Selected Poems by John Donne

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Love’s Alchemy provides another lesson in that it reminds the reader of how banal love actually is in everyday life. All that’s needed is to ‘Endure the short scorn of a bridegroom’s play’ and love can be had by all, rich or poor; it’s ‘great moments,’ by and large, are such things as sorrow at an unwanted parting; a lover’s annoyance at having to get up from bed and leave his beloved as the sun has risen; our pleasure in watching a partner undress. These, of course, are Donne’s subject-matter and, because love should be painted on the grandest scale, he makes all of these trivial happening cosmic, because that is exactly how they feel to somebody who is in love. Perspectives shift in such a state – indeed they are sometimes lost entirely – and ordinary mortals can touch the infinite in ways that are ordinarily denied. A poem like The Ecstasy is not extraordinary because it describes love as a mingling of two souls divorced from their bodies, but because it takes the ordinary love of two ordinary people holding hands and gazing into one another’s eyes and states that such an experience is analogues to the visions and graces experienced by the greatest saints. In Donne, a lover can be ‘canonized for love,’ can be initiated into the most hidden mysteries, can feel so tall that, for a moment, he can tower even over the sun itself!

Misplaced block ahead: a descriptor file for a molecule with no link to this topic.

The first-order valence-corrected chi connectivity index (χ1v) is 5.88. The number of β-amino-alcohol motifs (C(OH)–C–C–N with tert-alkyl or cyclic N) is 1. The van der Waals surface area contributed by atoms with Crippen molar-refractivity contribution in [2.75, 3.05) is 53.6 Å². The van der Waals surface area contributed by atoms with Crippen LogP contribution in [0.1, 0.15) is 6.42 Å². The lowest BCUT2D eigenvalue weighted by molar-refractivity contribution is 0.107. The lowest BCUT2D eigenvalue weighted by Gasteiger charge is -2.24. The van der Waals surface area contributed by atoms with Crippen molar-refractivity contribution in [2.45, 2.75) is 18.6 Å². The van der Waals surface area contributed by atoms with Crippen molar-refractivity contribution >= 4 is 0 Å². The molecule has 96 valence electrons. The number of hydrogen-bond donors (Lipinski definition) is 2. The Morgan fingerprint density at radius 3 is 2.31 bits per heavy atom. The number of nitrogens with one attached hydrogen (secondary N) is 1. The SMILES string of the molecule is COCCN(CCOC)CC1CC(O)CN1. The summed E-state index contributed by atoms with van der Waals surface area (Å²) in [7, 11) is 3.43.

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John Donne